‘Bad Sisters’ is very good!
Natalie Seery / APPLE TV+

After Thanksgiving—it’s the perfect time to reconsider what should be done about the painfully obnoxious right-wing relative who casts a pall over family festivities!

Sharon Hogan’s clever, often uproarious, slightly dark new comedy Bad Sisters provides one answer. The brilliant Irish comedienne (Catastrophe, Pulling and Divorce) has previously won Britain’s Comedy Award for Best TV Actress. In Bad Sisters she developed the show in addition to writing, producing, and playing the eldest Garvey sister.

Lead actor Horgan does everything to helm the ship. She is an astute, intuitive actress, holding the center mystery together well with her skillful timing and reactions. The other Garvey sisters, played by Eva Hewson, Anne Marie Duff, Eva Birthistle and Sarah Greene, shine in turn as well developed cameos clearly related in fun-loving spirit.

It’s not Thanksgiving in Ireland. But what Horgan’s five Garvey sisters have to deal with on a daily basis is the villainous John Paul (Claes Bang), a priggish hard conservative who has inflicted not only constant verbal abuse, but economic, emotional and social woes on their family. John Paul has married Grace Garvey and made her life a living hell as fundamentalists often will! He extends his daily drama to the rest of the Garvey clan, threatening their finances, betraying their trust, spreading havoc. The sisters repeatedly make clear that John Paul’s anti-social actions are rooted in his racism, misogyny, homophobia, religiosity and discriminatory conservatism.

John Paul is mercifully dispensed with before the series begins, though we see all too much of him in explanatory flashbacks. Solving the mystery of his death is the puzzling task of Bad Sisters. The sisters themselves are not toe-the-line über moralists. They live a robust, often bawdy but always loving and caring existence. Besides, it’s Ireland and they drink just a bit as well as frolic to the point of roughhousing.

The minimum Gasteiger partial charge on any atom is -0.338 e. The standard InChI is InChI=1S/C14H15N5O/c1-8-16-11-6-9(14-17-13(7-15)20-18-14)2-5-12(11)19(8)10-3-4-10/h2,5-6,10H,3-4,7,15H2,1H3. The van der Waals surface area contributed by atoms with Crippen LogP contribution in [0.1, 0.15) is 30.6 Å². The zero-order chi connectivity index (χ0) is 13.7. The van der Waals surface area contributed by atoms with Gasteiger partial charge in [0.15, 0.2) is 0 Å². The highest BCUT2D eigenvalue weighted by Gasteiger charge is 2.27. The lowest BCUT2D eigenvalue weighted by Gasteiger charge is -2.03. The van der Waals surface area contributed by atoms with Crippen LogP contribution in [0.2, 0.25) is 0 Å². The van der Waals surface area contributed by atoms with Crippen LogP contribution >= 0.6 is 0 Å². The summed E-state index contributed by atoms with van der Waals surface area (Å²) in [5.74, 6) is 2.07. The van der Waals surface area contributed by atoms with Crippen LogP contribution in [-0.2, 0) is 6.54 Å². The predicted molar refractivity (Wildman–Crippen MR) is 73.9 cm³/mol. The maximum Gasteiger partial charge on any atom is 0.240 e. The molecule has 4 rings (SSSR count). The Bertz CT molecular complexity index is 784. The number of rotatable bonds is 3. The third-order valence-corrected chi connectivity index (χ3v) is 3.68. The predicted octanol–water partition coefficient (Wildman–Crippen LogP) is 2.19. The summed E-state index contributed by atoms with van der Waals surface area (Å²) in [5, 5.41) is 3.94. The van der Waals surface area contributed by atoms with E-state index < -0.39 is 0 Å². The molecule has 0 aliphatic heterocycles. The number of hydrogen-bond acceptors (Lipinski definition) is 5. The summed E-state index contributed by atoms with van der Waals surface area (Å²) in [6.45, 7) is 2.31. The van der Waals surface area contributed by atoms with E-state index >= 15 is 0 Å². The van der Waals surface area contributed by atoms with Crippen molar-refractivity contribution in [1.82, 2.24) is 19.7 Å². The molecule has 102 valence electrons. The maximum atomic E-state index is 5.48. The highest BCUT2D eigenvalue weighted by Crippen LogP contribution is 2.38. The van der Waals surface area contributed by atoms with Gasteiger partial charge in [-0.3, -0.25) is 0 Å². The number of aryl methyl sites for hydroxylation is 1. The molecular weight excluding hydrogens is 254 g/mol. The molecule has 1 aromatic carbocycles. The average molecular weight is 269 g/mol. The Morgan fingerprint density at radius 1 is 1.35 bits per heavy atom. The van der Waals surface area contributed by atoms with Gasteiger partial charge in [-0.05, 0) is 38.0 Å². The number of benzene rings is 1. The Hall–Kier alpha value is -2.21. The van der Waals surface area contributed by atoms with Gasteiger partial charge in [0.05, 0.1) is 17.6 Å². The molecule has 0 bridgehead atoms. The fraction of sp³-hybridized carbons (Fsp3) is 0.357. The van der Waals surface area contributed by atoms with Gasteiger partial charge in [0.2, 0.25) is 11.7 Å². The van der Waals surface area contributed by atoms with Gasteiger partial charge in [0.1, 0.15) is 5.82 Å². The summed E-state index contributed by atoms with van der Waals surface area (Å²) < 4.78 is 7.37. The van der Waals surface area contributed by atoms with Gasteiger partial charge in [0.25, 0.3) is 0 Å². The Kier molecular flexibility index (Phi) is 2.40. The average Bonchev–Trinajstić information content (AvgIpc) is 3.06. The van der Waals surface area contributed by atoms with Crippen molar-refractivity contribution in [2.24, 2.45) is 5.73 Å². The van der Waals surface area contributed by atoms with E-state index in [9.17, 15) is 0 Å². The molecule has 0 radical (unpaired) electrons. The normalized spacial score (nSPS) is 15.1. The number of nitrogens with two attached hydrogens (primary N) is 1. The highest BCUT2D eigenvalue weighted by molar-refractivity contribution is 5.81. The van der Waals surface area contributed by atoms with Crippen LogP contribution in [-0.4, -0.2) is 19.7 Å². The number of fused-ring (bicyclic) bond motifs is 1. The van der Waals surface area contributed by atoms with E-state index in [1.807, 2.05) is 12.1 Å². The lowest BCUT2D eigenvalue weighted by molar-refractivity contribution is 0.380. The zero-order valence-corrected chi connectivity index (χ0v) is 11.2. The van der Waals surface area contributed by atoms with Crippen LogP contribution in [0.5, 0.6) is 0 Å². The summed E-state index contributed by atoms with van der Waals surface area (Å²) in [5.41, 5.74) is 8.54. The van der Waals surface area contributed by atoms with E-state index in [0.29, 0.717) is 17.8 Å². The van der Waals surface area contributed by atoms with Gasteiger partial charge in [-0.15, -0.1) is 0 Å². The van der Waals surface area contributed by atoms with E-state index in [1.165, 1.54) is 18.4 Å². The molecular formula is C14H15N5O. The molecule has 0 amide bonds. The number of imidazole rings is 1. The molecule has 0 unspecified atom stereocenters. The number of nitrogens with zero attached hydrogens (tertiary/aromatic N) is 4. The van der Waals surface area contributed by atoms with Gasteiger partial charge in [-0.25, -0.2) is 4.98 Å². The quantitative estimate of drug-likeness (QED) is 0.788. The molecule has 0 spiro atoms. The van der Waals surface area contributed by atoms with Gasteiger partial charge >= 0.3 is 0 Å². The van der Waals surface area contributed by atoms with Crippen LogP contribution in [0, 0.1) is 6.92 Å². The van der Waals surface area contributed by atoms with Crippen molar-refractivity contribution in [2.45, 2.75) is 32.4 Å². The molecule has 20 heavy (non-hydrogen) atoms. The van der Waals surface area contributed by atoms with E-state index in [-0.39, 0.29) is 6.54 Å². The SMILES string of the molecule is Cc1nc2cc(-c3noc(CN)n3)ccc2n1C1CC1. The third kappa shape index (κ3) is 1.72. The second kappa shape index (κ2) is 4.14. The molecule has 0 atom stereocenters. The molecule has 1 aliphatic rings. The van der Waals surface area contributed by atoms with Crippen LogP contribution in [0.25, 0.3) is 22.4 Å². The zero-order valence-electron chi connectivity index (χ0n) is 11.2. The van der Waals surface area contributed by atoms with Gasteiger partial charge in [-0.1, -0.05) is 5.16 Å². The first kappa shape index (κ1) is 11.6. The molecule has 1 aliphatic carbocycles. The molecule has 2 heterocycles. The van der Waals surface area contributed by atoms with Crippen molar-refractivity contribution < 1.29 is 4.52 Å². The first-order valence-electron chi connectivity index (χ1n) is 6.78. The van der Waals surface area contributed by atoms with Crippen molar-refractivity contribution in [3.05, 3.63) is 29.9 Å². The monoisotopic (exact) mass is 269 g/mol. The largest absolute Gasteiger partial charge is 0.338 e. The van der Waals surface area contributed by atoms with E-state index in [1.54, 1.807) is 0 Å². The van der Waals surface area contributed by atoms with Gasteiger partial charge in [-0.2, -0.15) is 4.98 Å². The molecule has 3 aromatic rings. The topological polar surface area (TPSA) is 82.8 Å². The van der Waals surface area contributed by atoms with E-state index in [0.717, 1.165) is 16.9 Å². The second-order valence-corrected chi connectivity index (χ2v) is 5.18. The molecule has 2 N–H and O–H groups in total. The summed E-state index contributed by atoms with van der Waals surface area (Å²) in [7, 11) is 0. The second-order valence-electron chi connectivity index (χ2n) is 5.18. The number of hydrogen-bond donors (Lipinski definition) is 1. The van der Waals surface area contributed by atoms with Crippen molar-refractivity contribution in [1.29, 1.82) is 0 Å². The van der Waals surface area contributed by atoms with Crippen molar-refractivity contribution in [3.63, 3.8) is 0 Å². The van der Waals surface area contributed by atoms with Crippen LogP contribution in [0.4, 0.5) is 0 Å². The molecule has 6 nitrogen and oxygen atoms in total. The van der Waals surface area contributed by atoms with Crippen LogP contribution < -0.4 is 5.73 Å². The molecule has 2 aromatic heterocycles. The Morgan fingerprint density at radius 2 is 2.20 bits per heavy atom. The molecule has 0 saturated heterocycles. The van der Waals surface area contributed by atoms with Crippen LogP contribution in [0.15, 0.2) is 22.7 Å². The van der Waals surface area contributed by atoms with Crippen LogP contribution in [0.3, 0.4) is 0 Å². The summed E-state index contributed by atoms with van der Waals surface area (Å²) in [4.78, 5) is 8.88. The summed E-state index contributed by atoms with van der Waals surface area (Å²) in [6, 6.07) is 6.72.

John Paul’s life had been built on the sorrows of those he abused. Of course, he deserved an early end to imposing his miseries on others. We just don’t know who it was that helped fate find social justice. He so resembles another small-minded character whose nastiness has thrown a larger than life shadow over the American landscape for the last several years.

Less interested in finding John Paul’s killer and more interested in making sure they do not have to pay out insurance monies are the Claflin and Sons Insurance firm. Brian Gleeson (Peaky Blinders, Snow White and the Huntsman) as Thomas Claffin is a lesser villain almost as ghastly as the loathsome John Paul. He’s insulting, morally bankrupt and totally inept. He makes his attractive, soft-hearted half-brother Matt Claffin (Daryl McCormack) seem upright, almost heroic. Their investigation of John Paul’s death is a smart, well constructed subplot which timely intersects the slow roll reveal of the main event.

Finally, special mention should be made of the menacingly effective use of Leonard Cohen’s “Who by Fire” covered by PJ Harvey in the program’s death credit montage.

Is whoever killed John Paul evil or a hero? Are the sisters really “bad?” The answer is streaming on Apple TV. Is the show worth watching? Here’s one minor clue (no spoilers here): Bad Sisters has received a 100% rating by Rotten Tomatoes film critics!


Michael Berkowitz
Michael Berkowitz

Michael Berkowitz, a veteran of the civil rights and anti-war movements, has been Land Use Planning Consultant to the government of China for many years. He taught Chinese and American History at the college level, worked with Eastern Kentucky Welfare Rights Org. with miners, and was an officer of SEIU.